Sailors can begin to get twitchy as the Olympics approach and start to do things that seem just plain barmy
For most sailors, the Olympics is one shot in a lifetime, a single opportunity for sporting immortality. As Vangelis’s theme for Chariots of Fire starts chiming through their heads, it’s small wonder that some athletes start making decisions a few weeks out from the Games that look brave at best, or just plain barmy.
French 470 sailor Ingrid Petitjean has been a regular medallist in World Championships and other ISAF Grade 1 events in recent years. She goes to Qingdao as one of the medal favourites, or she would if she was going there with her longstanding crew Nadege Douroux. However, with just a couple of months to go, she has taken up instead with a smaller and lighter alternative in the form of Gwendolyn Lemaitre. Now, Lemaitre is no second-rate sailor. She has finished 9th in the World Championships, but she has never medalled in a major event.
So what is Petitjean thinking? Probably that it’s going to be light and fluffy in Qingdao. But to change your crew at such a late stage seems like the first signs of Olympic madness. Certainly other 470 women’s crews are looking at each other in disbelief, thinking that their own medal prospects have improved slightly.
Such bouts of crazed thinking (or inspired thinking, if Petitjean ends up winning) are not uncommon in the weeks leading up to the Games, as sailors search for that magic bullet that could spell the difference between immortality and ignominy. And with the predicted drifting conditions in Qingdao, there’s never been a more tempting venue for placing all your chips on one number of the roulette wheel. As British Yngling coach Paul Brotherton says: “Qingdao is a fantastic venue for going down that route. If I was an outside chance for a medal, I’d turn up with silk sails, a spaghetti mast and a couple of Jack Russells in the boat.”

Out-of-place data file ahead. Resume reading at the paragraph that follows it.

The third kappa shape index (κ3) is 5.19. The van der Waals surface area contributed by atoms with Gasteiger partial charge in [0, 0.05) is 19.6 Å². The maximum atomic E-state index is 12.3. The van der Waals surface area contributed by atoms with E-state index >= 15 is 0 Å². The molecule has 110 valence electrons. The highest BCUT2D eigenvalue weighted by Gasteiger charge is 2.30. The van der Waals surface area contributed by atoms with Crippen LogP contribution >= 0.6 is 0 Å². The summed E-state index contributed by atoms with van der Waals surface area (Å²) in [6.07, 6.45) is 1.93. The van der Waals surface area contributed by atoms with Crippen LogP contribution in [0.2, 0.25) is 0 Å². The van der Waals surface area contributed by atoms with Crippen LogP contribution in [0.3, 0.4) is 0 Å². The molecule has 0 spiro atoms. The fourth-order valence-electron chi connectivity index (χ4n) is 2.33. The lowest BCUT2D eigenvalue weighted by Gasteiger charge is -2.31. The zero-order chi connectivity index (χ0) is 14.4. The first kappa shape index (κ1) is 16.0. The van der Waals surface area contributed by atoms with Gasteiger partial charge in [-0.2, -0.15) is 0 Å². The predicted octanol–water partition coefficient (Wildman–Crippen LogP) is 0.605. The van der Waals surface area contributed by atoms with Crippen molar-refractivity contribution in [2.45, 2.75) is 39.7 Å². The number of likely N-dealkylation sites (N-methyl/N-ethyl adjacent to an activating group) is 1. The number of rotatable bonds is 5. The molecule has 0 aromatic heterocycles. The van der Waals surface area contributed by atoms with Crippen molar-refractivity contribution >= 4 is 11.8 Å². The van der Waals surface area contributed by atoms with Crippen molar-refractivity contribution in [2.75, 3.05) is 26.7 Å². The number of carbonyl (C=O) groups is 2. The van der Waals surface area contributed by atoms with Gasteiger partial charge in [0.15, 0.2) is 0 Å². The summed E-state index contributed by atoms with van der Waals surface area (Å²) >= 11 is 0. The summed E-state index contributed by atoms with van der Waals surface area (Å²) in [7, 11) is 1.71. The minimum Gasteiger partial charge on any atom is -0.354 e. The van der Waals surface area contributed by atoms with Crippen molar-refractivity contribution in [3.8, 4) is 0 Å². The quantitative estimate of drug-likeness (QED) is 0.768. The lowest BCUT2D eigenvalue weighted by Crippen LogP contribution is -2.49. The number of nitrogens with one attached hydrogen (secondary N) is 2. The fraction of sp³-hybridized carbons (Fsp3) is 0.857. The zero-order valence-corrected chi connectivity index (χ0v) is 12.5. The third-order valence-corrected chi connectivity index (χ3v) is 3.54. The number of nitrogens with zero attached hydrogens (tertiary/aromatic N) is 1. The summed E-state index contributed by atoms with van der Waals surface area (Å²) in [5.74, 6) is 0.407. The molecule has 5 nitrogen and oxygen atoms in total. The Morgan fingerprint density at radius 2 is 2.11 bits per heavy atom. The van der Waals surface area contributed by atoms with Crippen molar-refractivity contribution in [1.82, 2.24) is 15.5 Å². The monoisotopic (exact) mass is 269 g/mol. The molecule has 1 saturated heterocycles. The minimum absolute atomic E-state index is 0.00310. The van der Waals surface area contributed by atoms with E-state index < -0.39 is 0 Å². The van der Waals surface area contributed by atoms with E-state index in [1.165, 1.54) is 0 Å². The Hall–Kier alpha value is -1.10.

However, as coach to Sarah Ayton’s World No 1 crew, Brotherton is tasked with making sure his team are ready for any eventuality, including the prospect of there actually being some wind in China. Ayton and her team mates Sarah Webb and Pippa Wilson were selected for Great Britain the best part of a year ago – much to Shirley Robertson’s disgust, you may recall.
The Dutch Yngling team, on the other hand, will not be known until exactly one month before the Olympics. For the past three years, the Dutch Sailing Federation has supported nine sailors and rotated them through three boats, trying different combinations of crew in the search for the best trio. Those three sailors will know who they are on 8 July and, while they doubtless will have sailed together before, this will be the first time they will be able to work together in the knowledge that they are going to the Games.
It’s a fascinating experiment and one that the rest of the Olympic sailing world is watching closely. Brotherton remains sceptical. He wonders whether they will have recovered in time from the excitement of being selected to actually focus on the job in hand. “Talking from the point of view of our girls, I’m thrilled they’ve had the time to recover and prepare for the Games. When you get the phone call it’s an enormous relief to know you’re going, but it takes time to recover from that. I’m not sure the Dutch girls will have the time to be able to do that.”